Bloody Sunday families protest over Army names on exhibition
Tempers flared as the families of those killed on Bloody Sunday attended a protest outside the Museum of Free Derry yesterday to demand the withdrawal of soldiers' names from an exhibition.
Up to 50 people - including Kate and Linda Nash, whose teenage brother William was killed on Bloody Sunday - gathered at the Bogside museum at noon to protest at the inclusion of the names of murdered soldiers alongside civilians who were gunned down by the Army.
Inside, the names of everyone killed during the Troubles from 1969 to 1972 - IRA terrorists, civilians, Army and police personnel - flash up on a screen on one visual exhibition.
Owned by the Bloody Sunday Trust, the museum opened again in February after a multi-million pound redevelopment project.
Protesters descended on the facility yesterday afternoon, congregating at its entrance. Staff members who came out to speak with the crowd were met with chants of 'shame on you'.
There were heated arguments between opposing sides during the hour-long protest as a steady stream of bewildered tourists entered and left the museum.
Jean Hegarty, whose teenage brother Kevin McElhinney was shot on Bloody Sunday and who works at the museum, says she understands the view of some of the families, but that the truth is hard to ignore. "There is no doubt that it is a traumatic experience," she said. "There is no doubt that it is difficult to live with that a soldier did this, but it is a fact that soldiers did die in the same place as my brother.
"It is difficult for a lot of people to look at that. But it is a fact, and it is a fact that we can't change."
Margaret Wray, sister of Jim Wray who was killed on Bloody Sunday in 1972, confronted museum staff outside the building.
"My brother's blood-soaked jacket is one of the exhibitions in the museum," she said. "It has the bullet holes in it where he was shot. I will take that artefact back if they don't take the names of the soldiers down."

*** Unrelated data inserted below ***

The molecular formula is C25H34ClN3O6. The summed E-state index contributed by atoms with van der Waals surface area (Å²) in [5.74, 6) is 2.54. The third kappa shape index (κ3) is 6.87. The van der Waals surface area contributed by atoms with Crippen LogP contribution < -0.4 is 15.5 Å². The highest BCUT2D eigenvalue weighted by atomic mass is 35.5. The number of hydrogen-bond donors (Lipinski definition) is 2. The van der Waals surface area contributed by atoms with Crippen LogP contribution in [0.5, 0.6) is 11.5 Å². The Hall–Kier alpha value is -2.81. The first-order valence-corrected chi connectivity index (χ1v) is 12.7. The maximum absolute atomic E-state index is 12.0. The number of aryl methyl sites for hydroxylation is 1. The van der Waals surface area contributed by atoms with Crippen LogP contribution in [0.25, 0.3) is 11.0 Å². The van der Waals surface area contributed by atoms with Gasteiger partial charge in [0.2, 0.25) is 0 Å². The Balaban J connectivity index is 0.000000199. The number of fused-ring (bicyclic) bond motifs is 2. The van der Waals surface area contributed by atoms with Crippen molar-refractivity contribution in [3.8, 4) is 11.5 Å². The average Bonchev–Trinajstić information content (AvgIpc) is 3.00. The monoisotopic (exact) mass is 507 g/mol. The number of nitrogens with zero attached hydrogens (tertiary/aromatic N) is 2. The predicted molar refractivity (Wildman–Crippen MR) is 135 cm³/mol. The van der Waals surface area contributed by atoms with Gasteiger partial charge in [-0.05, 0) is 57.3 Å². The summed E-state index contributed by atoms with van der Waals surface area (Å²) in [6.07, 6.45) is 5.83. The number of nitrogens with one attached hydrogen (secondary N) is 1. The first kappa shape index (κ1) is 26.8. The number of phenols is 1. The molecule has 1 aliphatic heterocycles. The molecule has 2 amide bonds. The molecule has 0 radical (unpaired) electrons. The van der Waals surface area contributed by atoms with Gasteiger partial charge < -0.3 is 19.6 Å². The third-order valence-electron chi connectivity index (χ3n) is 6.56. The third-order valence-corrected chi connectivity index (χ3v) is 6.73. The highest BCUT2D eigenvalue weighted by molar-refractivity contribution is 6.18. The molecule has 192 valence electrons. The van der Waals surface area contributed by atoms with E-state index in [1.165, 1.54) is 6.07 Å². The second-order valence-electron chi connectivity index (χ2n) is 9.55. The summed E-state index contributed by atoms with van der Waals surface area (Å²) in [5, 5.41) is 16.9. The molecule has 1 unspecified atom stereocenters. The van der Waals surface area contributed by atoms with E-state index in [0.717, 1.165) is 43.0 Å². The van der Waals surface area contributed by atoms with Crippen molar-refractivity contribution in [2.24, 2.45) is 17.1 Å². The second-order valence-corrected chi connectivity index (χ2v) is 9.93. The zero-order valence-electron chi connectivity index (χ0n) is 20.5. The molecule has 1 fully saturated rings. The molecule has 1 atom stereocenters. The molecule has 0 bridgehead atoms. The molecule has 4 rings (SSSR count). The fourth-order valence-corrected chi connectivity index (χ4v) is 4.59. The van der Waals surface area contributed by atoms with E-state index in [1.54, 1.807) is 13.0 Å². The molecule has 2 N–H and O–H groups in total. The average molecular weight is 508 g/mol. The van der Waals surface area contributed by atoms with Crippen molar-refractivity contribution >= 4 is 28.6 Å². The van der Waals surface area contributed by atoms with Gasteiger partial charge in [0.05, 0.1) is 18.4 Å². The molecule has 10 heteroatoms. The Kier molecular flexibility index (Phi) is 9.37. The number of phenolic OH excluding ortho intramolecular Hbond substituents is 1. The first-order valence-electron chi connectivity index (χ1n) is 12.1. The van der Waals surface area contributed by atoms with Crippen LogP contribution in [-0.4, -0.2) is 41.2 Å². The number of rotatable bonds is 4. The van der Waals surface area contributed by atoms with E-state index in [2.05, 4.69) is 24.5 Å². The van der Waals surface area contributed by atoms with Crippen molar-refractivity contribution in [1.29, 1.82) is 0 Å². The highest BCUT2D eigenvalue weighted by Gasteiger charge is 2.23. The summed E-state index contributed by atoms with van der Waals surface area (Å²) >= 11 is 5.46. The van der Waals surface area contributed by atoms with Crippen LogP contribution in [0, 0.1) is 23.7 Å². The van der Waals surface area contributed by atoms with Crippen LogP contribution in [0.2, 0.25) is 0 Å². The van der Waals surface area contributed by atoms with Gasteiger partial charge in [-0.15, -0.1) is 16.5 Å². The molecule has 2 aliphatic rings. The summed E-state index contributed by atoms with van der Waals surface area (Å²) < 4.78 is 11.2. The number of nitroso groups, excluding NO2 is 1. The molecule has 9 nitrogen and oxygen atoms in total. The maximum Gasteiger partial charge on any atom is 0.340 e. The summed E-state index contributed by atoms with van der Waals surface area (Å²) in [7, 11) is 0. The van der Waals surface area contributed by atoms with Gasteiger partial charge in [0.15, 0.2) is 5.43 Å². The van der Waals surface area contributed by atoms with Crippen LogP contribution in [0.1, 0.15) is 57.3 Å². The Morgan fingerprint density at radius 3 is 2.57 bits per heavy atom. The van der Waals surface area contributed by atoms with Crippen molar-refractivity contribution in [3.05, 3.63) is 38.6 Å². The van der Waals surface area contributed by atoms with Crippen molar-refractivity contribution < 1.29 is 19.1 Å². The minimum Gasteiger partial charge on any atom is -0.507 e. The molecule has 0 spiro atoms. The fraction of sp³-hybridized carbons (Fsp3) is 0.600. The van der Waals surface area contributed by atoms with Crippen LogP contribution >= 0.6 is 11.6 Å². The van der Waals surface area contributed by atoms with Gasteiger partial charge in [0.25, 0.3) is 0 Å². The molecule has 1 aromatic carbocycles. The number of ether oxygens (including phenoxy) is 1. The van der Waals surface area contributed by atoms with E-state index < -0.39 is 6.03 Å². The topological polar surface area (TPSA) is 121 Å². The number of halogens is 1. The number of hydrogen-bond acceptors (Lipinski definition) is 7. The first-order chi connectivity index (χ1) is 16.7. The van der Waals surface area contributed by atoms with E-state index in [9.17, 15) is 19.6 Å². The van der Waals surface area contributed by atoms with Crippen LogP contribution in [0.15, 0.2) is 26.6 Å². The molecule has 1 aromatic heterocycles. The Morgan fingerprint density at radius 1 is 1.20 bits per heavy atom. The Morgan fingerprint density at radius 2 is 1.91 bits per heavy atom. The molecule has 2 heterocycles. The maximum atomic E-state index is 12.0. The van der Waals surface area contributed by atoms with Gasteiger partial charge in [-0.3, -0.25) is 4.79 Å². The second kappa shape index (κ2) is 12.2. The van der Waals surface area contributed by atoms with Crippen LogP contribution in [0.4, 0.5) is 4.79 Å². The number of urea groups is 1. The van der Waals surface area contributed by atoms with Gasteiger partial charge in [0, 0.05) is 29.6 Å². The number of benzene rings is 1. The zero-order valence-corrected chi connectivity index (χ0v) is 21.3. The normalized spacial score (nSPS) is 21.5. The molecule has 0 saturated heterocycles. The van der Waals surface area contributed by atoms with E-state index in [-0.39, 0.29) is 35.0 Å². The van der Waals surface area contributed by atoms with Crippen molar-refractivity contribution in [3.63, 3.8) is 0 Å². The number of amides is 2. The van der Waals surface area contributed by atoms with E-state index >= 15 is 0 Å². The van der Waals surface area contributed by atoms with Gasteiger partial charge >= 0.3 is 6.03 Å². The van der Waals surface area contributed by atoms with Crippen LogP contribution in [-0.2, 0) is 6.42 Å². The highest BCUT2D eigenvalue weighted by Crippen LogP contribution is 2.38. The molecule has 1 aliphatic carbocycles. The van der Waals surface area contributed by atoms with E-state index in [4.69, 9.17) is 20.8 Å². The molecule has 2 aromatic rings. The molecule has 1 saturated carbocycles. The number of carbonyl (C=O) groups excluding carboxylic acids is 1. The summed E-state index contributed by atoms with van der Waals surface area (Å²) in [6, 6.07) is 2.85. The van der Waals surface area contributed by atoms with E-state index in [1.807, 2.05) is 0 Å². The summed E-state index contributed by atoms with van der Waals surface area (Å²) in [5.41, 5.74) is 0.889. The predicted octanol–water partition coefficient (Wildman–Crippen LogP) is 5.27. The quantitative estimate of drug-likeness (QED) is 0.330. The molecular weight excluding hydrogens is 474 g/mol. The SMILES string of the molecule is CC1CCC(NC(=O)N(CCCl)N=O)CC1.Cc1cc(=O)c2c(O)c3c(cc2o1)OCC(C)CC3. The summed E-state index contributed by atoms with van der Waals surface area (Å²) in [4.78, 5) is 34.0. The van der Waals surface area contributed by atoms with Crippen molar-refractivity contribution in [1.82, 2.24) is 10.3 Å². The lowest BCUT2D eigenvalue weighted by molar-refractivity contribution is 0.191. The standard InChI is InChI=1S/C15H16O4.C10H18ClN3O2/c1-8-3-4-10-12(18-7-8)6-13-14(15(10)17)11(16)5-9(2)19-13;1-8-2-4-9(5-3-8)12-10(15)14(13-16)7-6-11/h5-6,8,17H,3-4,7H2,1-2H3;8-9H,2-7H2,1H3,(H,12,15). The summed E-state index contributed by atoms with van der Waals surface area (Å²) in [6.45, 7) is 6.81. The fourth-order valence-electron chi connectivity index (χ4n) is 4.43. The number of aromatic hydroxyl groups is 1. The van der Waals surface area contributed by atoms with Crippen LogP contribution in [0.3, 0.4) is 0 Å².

Kate Nash, who delivered a 1,000-name petition calling on the exhibition to be removed, said the campaign will continue.
"Emotions were running high today," she commented. "We understand how everyone feels. The fact of the matter is that there is a display in the museum that is not appropriate for the area that it is in, with respect to the RUC and soldiers. They have their commemorations in other places.
"I feel they (the families) should have been consulted. This is about having respect for people."
Bloody Sunday Trust member Tony Doherty, whose father Patrick was killed on Bloody Sunday, said he was taken aback by the anger of the protesters, but added that people can't "pick and choose history". "People have the right to their opinions," he commented.
"The exhibition that is currently in the museum has been accessible at any stage over the last 10 years, including the chronology of deaths that people are now complaining about.
"The history of Free Derry is the history of Free Derry, you can't pick and choose bits and pieces to suit your own political perspective on this.
"It's not a memorial. It's a straight-forward chronological sequence of all deaths that took place in 1969 to 1972.
"It's as simple as that. People are obviously angry about this, as was evident today.
"I am taken aback by the anger. I think we need a levelled debate and I would be quite happy to engage in that debate.
"We will listen to what the small number of people who came here today have said but we are confident that the vast majority of people in this city are happy with what we are doing."